Friday, May 22, 2009

Demolition of the Cathedral at Chartres

One of the least risky things I did with my friends as a teenager in southeast Missouri was watch Saturday Night Live, and one of the ritual pleasures was the coneheads' robot-voiced declaration "we are from France." My friends and I felt so ironic and sophisticated because, you see, we got it. They were, like, ALIENS and they were just PRETENDING to be from France, because France is a far-away place that people never really get to.

When I was in graduate school at the University of Maryland, College Park, I used to host a tea and poetry reading every winter, and when we got to the point where all we were reading was the silly poetry, we'd read one or two selections from Steve Martin's Cruel Shoes. One of my favorites was "Demolition of the Cathedral at Chartres" read in a robot-like monotone:

Mr. Rivers was raised in the city of New York, had become involved in construction and slowly advanced himself to the level of crane operator for a demolition company. The firm had grown enormously, and he was shipped off to France for a special job. He started work early on a Friday and, due to a poorly drawn map, at six-thirty one morning in February, began the demolition of the Cathedral at Chartres.

The first swing of the ball knifed an arc so deadly that it tore down nearly a third of a wall and the glass shattered almost in tones, and it seemed to scream over the noise of the engine as the fuel was pumped in the long neck of the crane that threw the ball through a window of the Cathedral of Chartres.

The aftermath was complex and chaotic, and Rivers was allowed to go home to New York, and he opened up books on the Cathedral and read about it and thought to himself how lucky he was to have seen it before it was destroyed.

Like all graduate students, we were full of self-importance and fell over ourselves laughing at the clueless tone of this piece.

Now, at long last, I'm planning a trip to France. I'm going to boldly go where few other southeast Missourians have gone before. I'm really going to see the Cathedral at Chartres, at least if nothing happens to it before I get there. I'm going to ask another tourist to take the ritual picture of me in front of the Eiffel Tower, so I can send it to my cousin who sent me one just like it in last year's Christmas card. I'm poring over guidebooks to Paris and Nice, and looking for suggestions of things I shouldn't miss when I'm there from armchair or--if there really are any--actual travelers.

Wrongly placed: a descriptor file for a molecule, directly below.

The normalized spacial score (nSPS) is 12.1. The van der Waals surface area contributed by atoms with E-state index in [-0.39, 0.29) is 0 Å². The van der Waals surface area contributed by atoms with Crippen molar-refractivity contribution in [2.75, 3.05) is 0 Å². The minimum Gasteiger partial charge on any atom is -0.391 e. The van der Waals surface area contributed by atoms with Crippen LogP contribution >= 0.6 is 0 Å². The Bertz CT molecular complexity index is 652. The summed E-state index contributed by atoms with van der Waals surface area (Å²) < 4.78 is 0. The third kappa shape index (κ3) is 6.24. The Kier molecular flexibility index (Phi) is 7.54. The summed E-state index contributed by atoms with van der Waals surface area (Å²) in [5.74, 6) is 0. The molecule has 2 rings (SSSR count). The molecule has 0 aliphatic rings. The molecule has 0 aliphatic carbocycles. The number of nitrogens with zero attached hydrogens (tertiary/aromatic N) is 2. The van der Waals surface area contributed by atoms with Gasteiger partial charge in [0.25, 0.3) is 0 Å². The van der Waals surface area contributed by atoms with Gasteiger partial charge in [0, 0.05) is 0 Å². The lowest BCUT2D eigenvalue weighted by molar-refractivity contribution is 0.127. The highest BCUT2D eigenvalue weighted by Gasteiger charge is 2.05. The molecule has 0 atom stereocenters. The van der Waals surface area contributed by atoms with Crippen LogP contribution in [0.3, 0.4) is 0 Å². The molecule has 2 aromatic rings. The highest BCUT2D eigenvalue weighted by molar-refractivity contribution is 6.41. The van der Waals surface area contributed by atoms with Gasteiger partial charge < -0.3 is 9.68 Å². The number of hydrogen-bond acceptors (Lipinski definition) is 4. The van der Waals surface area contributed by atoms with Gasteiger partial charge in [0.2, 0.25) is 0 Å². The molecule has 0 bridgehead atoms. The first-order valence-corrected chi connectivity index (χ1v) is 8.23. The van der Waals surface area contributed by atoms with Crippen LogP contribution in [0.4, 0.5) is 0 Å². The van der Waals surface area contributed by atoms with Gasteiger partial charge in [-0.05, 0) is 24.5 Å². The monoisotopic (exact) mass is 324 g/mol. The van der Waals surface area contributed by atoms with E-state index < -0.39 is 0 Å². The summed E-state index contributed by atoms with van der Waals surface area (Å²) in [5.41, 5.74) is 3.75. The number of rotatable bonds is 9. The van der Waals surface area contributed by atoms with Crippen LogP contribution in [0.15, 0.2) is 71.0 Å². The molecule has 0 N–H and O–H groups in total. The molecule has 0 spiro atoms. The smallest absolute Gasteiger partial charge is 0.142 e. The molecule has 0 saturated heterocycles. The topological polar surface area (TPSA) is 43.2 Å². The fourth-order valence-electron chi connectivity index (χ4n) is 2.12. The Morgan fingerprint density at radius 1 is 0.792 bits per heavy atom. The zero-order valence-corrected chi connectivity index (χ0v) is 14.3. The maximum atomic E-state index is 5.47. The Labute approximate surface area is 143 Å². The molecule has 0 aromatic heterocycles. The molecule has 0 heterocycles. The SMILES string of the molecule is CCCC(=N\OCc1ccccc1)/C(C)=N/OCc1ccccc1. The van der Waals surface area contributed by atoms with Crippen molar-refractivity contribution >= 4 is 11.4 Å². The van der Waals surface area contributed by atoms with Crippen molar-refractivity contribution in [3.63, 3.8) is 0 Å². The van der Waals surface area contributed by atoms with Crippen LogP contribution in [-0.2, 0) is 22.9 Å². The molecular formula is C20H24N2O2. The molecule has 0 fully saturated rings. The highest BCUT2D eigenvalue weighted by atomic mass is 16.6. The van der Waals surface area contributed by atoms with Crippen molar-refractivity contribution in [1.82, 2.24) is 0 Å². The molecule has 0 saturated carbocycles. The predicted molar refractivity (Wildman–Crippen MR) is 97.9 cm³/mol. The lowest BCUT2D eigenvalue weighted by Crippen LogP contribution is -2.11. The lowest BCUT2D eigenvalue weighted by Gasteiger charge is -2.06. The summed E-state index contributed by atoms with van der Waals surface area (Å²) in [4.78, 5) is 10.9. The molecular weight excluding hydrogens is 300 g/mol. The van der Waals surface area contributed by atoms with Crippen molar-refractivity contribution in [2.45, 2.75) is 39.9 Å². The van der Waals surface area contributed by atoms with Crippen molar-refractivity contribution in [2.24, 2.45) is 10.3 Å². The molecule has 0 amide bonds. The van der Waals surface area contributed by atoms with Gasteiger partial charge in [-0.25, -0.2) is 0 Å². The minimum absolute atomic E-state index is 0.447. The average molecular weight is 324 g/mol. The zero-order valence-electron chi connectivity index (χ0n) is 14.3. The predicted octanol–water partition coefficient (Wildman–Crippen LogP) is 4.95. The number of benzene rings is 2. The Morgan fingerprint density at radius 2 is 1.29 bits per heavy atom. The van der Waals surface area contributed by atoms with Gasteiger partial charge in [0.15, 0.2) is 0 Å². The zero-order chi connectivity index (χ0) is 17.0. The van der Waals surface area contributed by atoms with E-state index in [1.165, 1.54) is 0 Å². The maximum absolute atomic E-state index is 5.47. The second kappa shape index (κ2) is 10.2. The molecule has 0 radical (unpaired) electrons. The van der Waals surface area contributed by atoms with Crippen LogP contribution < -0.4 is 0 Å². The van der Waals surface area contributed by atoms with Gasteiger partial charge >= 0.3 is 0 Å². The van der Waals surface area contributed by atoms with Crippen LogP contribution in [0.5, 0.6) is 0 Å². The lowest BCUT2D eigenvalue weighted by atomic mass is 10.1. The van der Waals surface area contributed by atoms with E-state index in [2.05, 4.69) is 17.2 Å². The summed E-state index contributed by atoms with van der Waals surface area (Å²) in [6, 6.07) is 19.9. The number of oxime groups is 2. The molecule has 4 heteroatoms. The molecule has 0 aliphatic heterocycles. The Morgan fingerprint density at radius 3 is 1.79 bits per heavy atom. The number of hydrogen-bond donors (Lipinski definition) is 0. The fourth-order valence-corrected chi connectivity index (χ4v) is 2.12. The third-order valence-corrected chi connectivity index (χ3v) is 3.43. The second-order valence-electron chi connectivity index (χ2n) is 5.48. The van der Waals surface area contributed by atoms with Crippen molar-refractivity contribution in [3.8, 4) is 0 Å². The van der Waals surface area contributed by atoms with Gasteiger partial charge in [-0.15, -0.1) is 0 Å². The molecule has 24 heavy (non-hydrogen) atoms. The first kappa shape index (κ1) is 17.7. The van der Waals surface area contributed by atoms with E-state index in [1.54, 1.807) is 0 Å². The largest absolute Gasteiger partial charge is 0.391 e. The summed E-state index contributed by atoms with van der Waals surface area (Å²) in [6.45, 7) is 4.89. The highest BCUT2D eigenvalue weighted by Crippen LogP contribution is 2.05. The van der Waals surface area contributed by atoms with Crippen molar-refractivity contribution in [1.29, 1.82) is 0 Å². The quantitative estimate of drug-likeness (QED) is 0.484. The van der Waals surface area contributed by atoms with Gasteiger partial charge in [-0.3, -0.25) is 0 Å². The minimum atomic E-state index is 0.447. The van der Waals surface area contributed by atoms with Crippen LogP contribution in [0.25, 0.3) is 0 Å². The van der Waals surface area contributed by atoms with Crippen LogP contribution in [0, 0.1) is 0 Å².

Harriet M. Welsch said...

When are you going and where and for how long? I have been to France many times and lived there twice, although I was last there nearly 20 years ago, which I find alarming. Spend an entire day at Versailles -- make sure it's a nice one -- walking around the gardens. In Paris, get a map and metro fare and walk until you get tired, then find the nearest metro and get yourself back where you started. All of the tourist attractions that you've ever heard about are totally worth it -- unlike most places, I think. But the best things you find will be the ones you're not looking for, the things you discover yourself. They'll be the sound of the metro pulling into a station or the sight of a market closing up for the night. It will be drinking a double espresse in an out of the way cafe, or the old painted sign for a music shop in a dark alley. At least, those are the things that I love best about Paris. The Louvre is incredible. I never get tired of Notre Dame's windows or organ. Ste Chapelle is a holy place. But it's the little things that will make you fall in love. We used to stay at a hotel on the Ile-St. Louis (this one, although it looks much fancier now) from which, if I remember correctly, you could see the back side of Notre Dame on the adjacent Ile de la Cité. Outside of Paris , I love the Dordogne river valley. We used to spend summers there when we lived in England. You could rent houses called gites through the French government for not much money (it looks like you still can). We would stay in cottages on farms and walk to the river to swim and get our milk and eggs -- still warm -- from the farmer.

Can you take me with you?

Jeanne said...

Harriet, we'll have six days in Paris and six in Nice. So knowing that Versailles requires an entire day is a good thing. I like hearing that all of the tourist attractions are worth it. That's also true of Washington, DC...perhaps it's the influence of L'Enfant.

Harriet said...

You could probably do Versailles in less if you had to, but I don't recommend it. If you do it right, you'll be tired. Plan a nice dinner out when you get back to Paris.